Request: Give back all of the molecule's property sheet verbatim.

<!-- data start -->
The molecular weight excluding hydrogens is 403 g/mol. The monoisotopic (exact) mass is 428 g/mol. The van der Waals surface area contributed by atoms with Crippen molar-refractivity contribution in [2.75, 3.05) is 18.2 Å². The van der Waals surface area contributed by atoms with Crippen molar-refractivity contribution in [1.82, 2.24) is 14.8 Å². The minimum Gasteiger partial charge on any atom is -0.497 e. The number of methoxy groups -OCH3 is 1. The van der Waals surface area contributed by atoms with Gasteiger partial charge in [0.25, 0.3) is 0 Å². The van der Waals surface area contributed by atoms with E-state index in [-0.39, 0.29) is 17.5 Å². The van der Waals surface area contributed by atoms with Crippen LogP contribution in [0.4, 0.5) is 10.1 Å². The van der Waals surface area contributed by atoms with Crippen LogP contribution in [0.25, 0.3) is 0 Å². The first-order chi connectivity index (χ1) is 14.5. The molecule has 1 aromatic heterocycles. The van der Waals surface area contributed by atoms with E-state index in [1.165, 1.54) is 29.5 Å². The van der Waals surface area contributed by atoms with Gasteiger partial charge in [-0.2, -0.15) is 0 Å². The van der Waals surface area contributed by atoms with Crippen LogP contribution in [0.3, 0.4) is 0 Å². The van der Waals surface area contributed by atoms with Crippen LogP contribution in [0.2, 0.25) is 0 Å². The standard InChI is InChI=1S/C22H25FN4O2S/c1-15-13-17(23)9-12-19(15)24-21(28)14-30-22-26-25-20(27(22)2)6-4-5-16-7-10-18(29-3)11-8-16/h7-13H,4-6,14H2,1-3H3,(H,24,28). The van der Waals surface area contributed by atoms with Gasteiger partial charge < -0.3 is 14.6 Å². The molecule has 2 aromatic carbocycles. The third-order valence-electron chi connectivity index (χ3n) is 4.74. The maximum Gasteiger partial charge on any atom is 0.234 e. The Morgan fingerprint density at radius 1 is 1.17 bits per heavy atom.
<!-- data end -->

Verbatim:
The molecular weight excluding hydrogens is 403 g/mol. The monoisotopic (exact) mass is 428 g/mol. The van der Waals surface area contributed by atoms with Crippen molar-refractivity contribution in [2.75, 3.05) is 18.2 Å². The van der Waals surface area contributed by atoms with Crippen molar-refractivity contribution in [1.82, 2.24) is 14.8 Å². The minimum Gasteiger partial charge on any atom is -0.497 e. The number of methoxy groups -OCH3 is 1. The van der Waals surface area contributed by atoms with Gasteiger partial charge in [0.25, 0.3) is 0 Å². The van der Waals surface area contributed by atoms with E-state index in [-0.39, 0.29) is 17.5 Å². The van der Waals surface area contributed by atoms with Crippen LogP contribution in [0.4, 0.5) is 10.1 Å². The van der Waals surface area contributed by atoms with Crippen LogP contribution in [0.25, 0.3) is 0 Å². The first-order chi connectivity index (χ1) is 14.5. The molecule has 1 aromatic heterocycles. The van der Waals surface area contributed by atoms with E-state index in [1.165, 1.54) is 29.5 Å². The van der Waals surface area contributed by atoms with Gasteiger partial charge in [-0.2, -0.15) is 0 Å². The van der Waals surface area contributed by atoms with Crippen LogP contribution in [0.3, 0.4) is 0 Å². The van der Waals surface area contributed by atoms with Crippen LogP contribution in [0.2, 0.25) is 0 Å². The standard InChI is InChI=1S/C22H25FN4O2S/c1-15-13-17(23)9-12-19(15)24-21(28)14-30-22-26-25-20(27(22)2)6-4-5-16-7-10-18(29-3)11-8-16/h7-13H,4-6,14H2,1-3H3,(H,24,28). The van der Waals surface area contributed by atoms with Gasteiger partial charge < -0.3 is 14.6 Å². The molecule has 2 aromatic carbocycles. The third-order valence-electron chi connectivity index (χ3n) is 4.74. The maximum Gasteiger partial charge on any atom is 0.234 e. The Morgan fingerprint density at radius 1 is 1.17 bits per heavy atom.